22.Carpal tunnel syndrome vs Normal anatomy: Muscles of the forearm and hand
Carpal tunnel syndrome (CTS) happens when the median nerve, which runs from the forearm into the palm of the hand, become pressed or squeezed at the wrist. The carpal tunnel, a narrow, rigid passageway of ligament and bones at the base of the hand, that holds the median nerve and the tendons that bend the fingers. The media nerve provides feeling to the palm side of the thumb and to the index, middle, and part of the ring fingers. It also controls some small muscles at the base of the thumb. CTS is the most common and widely known entrapment neuropathies, in which one of the body’s peripheral nerves is pressed on (BRAIN, 2017).
Symptoms of CTS usually start slowly, with regular burning, tingling, or itching numbness in the palm of the hand and the fingers, especially the thumb and the index and middle fingers. Sometimes there may be a feeling of swelling even though there is not any actual swelling. The symptoms often first appear in one or both hands during the night since many people sleep with flexed wrists. A person with CTS may wake up feeling the need to “shake out” the hand or wrist. As symptoms worsen, people might feel tingling during the day. Decreased grip strength may make it difficult to form a fist, grasp small objects, or perform other manual tasks. In chronic and or untreated cases, the muscles at the base of the thumb may waste away. Some people are unable to tell between hot and cold by touch (BRAIN, 2017).
Some of the muscles, tendons and ligaments of the hand, as well as those of the forearm that affect hand movement, these are the muscles and tendons that are usually observed when testing for carpal tunnel (Healthline Medical Team, 2015).
Extensor digitorum: a forearm muscle responsible for extending all the fingers of the hand not the thumb (Healthline Medical Team, 2015).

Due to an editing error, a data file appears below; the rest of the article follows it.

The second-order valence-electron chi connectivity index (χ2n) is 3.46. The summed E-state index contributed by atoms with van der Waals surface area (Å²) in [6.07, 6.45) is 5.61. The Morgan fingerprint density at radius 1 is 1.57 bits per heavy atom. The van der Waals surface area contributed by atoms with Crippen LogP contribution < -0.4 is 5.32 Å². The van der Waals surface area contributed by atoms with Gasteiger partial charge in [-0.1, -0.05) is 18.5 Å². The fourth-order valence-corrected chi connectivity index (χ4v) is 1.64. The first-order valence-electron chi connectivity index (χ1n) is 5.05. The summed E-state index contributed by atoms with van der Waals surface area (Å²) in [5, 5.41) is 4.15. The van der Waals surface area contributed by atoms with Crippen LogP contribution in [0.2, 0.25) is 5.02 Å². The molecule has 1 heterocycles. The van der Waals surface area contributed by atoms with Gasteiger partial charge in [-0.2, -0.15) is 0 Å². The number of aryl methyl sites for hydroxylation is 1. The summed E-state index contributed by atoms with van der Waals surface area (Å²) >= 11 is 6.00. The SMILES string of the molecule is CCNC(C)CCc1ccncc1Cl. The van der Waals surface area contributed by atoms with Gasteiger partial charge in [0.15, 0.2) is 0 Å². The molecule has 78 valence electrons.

Palmaris longus: slender triangle-shaped tendon, a fibrous band that connects muscles to bones, on the palm. About 14% of the world does not have this tendon but it does not affect movement or hand function (Healthline Medical Team, 2015).
Flexor retinaculum: strong band of fibrous ligament that stretches across the back of the wrist and help flex the hand (Healthline Medical Team, 2015).
Extensor retinaculum: close to the flexor retinaculum, a ligament that affects muscles that help extend fingers and other parts of the hand (Healthline Medical Team, 2015).
Abductor pollicis longus: forearm muscle that helps pull the wrist and the thumb away from the body (Healthline Medical Team, 2015).
Extensor pollicis brevis: muscle of the forearm that acts in conjunction with the abductor pollicis longus to extend and abduct the thumb (Healthline Medical Team, 2015).
Flexor digitorum profundis: this long forearm muscle flexes the wrist and fingers (Healthline Medical Team, 2015).
Pronator teres: muscle begins at the top of the humerus, crosses the forearm, and connects to the ulna. It helps to turn the palm downward (Healthline Medical Team, 2015).
These are the muscles and tendons that are usually observed when testing for carpal tunnel.
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